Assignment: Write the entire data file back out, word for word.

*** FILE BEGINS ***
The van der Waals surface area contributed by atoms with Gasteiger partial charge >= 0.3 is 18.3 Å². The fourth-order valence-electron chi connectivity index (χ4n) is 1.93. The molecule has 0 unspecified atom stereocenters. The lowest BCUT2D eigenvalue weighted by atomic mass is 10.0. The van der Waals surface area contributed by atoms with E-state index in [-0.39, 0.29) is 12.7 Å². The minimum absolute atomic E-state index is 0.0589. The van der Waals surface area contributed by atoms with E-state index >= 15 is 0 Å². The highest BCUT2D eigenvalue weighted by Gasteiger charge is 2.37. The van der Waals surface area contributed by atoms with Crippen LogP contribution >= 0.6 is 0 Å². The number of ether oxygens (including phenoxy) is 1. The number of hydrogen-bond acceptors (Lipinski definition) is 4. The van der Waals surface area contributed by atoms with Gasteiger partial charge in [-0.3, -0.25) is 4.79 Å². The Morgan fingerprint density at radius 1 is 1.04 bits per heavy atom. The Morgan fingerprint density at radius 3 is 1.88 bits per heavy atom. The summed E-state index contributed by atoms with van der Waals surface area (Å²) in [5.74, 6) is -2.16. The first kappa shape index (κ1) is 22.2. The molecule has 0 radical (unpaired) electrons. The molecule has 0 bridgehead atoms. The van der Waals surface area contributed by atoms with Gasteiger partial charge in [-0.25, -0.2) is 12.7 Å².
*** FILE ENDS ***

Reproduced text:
The van der Waals surface area contributed by atoms with Gasteiger partial charge >= 0.3 is 18.3 Å². The fourth-order valence-electron chi connectivity index (χ4n) is 1.93. The molecule has 0 unspecified atom stereocenters. The lowest BCUT2D eigenvalue weighted by atomic mass is 10.0. The van der Waals surface area contributed by atoms with E-state index in [-0.39, 0.29) is 12.7 Å². The minimum absolute atomic E-state index is 0.0589. The van der Waals surface area contributed by atoms with E-state index >= 15 is 0 Å². The highest BCUT2D eigenvalue weighted by Gasteiger charge is 2.37. The van der Waals surface area contributed by atoms with Crippen LogP contribution >= 0.6 is 0 Å². The number of ether oxygens (including phenoxy) is 1. The number of hydrogen-bond acceptors (Lipinski definition) is 4. The van der Waals surface area contributed by atoms with Gasteiger partial charge in [-0.3, -0.25) is 4.79 Å². The Morgan fingerprint density at radius 1 is 1.04 bits per heavy atom. The Morgan fingerprint density at radius 3 is 1.88 bits per heavy atom. The summed E-state index contributed by atoms with van der Waals surface area (Å²) in [5.74, 6) is -2.16. The first kappa shape index (κ1) is 22.2. The molecule has 0 radical (unpaired) electrons. The molecule has 0 bridgehead atoms. The van der Waals surface area contributed by atoms with Gasteiger partial charge in [-0.25, -0.2) is 12.7 Å².